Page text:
17 March 2016

Cleaning air with light proven to be uniquely versatile

chemistry research

A novel invention using light to remove air pollution has proven to be more versatile than any competing systems. It eliminates fumes as chemically diverse as odorous sulfur compounds and health hazardous hydrocarbons while consuming a minimum of energy.

Matthew Johnson, Professor at Department of Chemistry, University of Copenhagen, and inventor of the GPAO air cleaning technology

The name of the air cleaner is GPAO and its inventor, Professor of environmental chemistry Matthew Johnson, University of Copenhagen, Denmark, published the results of testing the system in the article “Gas Phase Advanced Oxidation for effective, efficient In Situ Control of Pollution” in the scientific periodical “Environmental Science and Technology”.

Air pollution hard to remove

Pollution is notoriously difficult to remove from air. Previous systems trying to control air pollution consume large amounts of energy, for example because they burn or freeze the pollution. Other systems require frequent maintenance because the charcoal filters they use need replacement. GPAO needs no filters, little energy and less maintenance, explains atmosphere chemist Matthew Johnson.

“As a chemist, I have studied the natural ability of the atmosphere to clean itself. Nature cleans air in a process involving ozone, sunlight and rain. Except for the rain, GPAO does the very same thing, but speeded up by a factor of a hundred thousand”, explains Johnson.

Gas is difficult to remove. Dust is easy

In the GPAO system, the polluted gas is mixed with ozone in the presence of fluorescent lamps. This causes free radicals to form that attack pollution, forming sticky products that clump together. The products form fine particles which grow into a type of airborn dust. And whereas gas phase pollution was hard to remove, dust is easy. Just give it an electrostatically charged surface to stick to, and it goes no further.

“Anyone who has ever tried dusting a computer screen knows how well dust sticks to a charged surface. This effect means that we don’t need traditional filters, giving our system an advantage in working with large dilute airstreams”, says Johnson.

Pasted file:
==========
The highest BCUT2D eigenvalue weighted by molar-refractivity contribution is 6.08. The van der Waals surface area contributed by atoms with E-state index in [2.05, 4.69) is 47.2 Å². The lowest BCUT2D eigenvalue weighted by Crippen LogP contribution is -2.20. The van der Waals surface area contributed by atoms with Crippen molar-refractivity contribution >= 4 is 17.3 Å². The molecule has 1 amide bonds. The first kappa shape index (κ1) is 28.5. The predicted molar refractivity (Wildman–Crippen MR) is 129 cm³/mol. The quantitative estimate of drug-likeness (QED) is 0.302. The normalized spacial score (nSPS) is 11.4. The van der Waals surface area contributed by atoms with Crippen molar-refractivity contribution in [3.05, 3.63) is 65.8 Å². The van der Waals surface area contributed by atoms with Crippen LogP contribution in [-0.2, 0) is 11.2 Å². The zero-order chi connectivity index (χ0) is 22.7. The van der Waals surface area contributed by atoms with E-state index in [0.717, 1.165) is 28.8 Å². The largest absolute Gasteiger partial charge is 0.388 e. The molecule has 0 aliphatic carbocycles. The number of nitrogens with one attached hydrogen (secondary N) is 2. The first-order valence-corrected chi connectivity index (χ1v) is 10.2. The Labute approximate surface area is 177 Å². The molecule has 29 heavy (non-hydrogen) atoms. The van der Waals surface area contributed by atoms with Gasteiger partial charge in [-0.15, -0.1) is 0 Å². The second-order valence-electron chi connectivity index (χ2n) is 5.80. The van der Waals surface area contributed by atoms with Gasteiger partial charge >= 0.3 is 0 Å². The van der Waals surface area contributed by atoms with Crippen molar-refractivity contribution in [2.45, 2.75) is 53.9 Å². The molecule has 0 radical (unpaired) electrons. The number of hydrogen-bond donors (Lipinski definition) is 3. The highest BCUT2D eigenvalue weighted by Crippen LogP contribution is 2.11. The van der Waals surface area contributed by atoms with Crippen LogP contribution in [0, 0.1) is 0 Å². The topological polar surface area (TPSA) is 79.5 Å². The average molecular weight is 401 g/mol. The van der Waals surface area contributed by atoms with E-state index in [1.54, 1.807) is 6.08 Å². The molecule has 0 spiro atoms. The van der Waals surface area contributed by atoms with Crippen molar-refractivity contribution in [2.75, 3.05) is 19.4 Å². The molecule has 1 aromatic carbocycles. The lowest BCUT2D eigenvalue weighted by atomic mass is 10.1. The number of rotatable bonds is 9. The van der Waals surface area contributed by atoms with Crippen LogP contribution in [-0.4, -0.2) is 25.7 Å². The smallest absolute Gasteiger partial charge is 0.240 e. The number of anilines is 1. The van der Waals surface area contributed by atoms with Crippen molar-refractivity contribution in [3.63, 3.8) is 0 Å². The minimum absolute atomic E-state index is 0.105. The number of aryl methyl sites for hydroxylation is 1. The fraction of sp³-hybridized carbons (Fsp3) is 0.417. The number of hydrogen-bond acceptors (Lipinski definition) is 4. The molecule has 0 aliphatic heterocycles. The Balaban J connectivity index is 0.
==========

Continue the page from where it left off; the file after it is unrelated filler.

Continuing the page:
See the principle of GPAO in this animation

Removes foul smells as well as noxious fumes

Patented in 2009, the system has been commercialized since 2013 and is already in use at an industrial site processing waste water. Here it eliminates foul smells from the process and saved the plant from being closed. A second industrial installation removes 96% of the smell generated by a factory making food for livestock. Further testing by University of Copenhagen atmospheric chemists have shown that the GPAO system efficiently removes toxic fumes from fiberglass production and from an iron foundry, which emitted benzene, toluene, ethyl benzene and xylene.

Vira, fungal spores and bacteria removed in bonus effect

Another series of tests revealed that the rotten egg smells of pig farming and wastewater treatment are easily removed. Odors such as the smells from breweries, bakeries, food production, slaughterhouses and other process industries can be eliminated. And that is not all, says Professor Johnson.

“Because the system eats dust, even hazardous particles such as pollen, spores and viruses are removed” states Johnson, who hopes to see his system in use in all manner of industries because air pollution is such a huge health risk.

Air pollution more deadly than traffic, smoking and diabetes

According to a recent report by the World Health Organization, indoor and outdoor air pollution causes 7 million premature deaths annually which is more than the combined effects of road deaths, smoking and diabetes. Pollution in air is linked to heart disease, cancer, asthma, allergy, lost productivity and irritation.

“I have always wanted to use chemistry to make the world a better place. I genuinely feel that GPAO will improve life for millions of people, especially those living in cities or near industrial producers” concludes Matthew Johnson.